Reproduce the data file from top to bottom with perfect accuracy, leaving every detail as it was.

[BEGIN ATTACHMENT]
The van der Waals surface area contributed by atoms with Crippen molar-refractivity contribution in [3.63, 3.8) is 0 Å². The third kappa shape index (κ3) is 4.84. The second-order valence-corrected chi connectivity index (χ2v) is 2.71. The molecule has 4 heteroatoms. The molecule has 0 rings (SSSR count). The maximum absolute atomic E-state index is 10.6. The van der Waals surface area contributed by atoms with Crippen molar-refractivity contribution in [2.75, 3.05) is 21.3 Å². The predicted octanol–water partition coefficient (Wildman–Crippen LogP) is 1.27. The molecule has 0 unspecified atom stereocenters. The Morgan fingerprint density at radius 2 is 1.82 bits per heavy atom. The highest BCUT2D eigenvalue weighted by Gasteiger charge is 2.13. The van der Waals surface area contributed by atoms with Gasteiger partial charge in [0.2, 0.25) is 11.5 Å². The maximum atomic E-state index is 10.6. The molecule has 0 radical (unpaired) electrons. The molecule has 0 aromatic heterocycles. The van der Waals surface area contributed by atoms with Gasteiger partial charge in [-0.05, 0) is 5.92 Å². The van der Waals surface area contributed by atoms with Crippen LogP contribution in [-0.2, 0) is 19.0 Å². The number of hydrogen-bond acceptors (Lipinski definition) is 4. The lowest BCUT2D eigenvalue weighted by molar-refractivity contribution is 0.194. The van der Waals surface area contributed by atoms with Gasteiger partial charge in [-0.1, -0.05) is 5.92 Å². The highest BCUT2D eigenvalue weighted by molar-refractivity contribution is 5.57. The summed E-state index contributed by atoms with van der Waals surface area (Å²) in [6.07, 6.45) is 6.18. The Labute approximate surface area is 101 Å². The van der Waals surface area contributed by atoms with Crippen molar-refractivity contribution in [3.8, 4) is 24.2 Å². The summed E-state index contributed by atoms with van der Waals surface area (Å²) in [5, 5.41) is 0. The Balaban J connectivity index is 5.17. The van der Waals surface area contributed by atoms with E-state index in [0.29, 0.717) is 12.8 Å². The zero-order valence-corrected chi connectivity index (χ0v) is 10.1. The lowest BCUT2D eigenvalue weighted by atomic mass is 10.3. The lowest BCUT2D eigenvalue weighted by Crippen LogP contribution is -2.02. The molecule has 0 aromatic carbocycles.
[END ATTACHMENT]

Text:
The van der Waals surface area contributed by atoms with Crippen molar-refractivity contribution in [3.63, 3.8) is 0 Å². The third kappa shape index (κ3) is 4.84. The second-order valence-corrected chi connectivity index (χ2v) is 2.71. The molecule has 4 heteroatoms. The molecule has 0 rings (SSSR count). The maximum absolute atomic E-state index is 10.6. The van der Waals surface area contributed by atoms with Crippen molar-refractivity contribution in [2.75, 3.05) is 21.3 Å². The predicted octanol–water partition coefficient (Wildman–Crippen LogP) is 1.27. The molecule has 0 unspecified atom stereocenters. The Morgan fingerprint density at radius 2 is 1.82 bits per heavy atom. The highest BCUT2D eigenvalue weighted by Gasteiger charge is 2.13. The van der Waals surface area contributed by atoms with Gasteiger partial charge in [0.2, 0.25) is 11.5 Å². The maximum atomic E-state index is 10.6. The molecule has 0 radical (unpaired) electrons. The molecule has 0 aromatic heterocycles. The van der Waals surface area contributed by atoms with Gasteiger partial charge in [-0.05, 0) is 5.92 Å². The van der Waals surface area contributed by atoms with Crippen LogP contribution in [-0.2, 0) is 19.0 Å². The number of hydrogen-bond acceptors (Lipinski definition) is 4. The lowest BCUT2D eigenvalue weighted by molar-refractivity contribution is 0.194. The van der Waals surface area contributed by atoms with Gasteiger partial charge in [-0.1, -0.05) is 5.92 Å². The highest BCUT2D eigenvalue weighted by molar-refractivity contribution is 5.57. The summed E-state index contributed by atoms with van der Waals surface area (Å²) in [6.07, 6.45) is 6.18. The Labute approximate surface area is 101 Å². The van der Waals surface area contributed by atoms with Crippen molar-refractivity contribution in [3.8, 4) is 24.2 Å². The summed E-state index contributed by atoms with van der Waals surface area (Å²) in [5, 5.41) is 0. The Balaban J connectivity index is 5.17. The van der Waals surface area contributed by atoms with E-state index in [0.29, 0.717) is 12.8 Å². The zero-order valence-corrected chi connectivity index (χ0v) is 10.1. The lowest BCUT2D eigenvalue weighted by atomic mass is 10.3. The lowest BCUT2D eigenvalue weighted by Crippen LogP contribution is -2.02. The molecule has 0 aromatic carbocycles.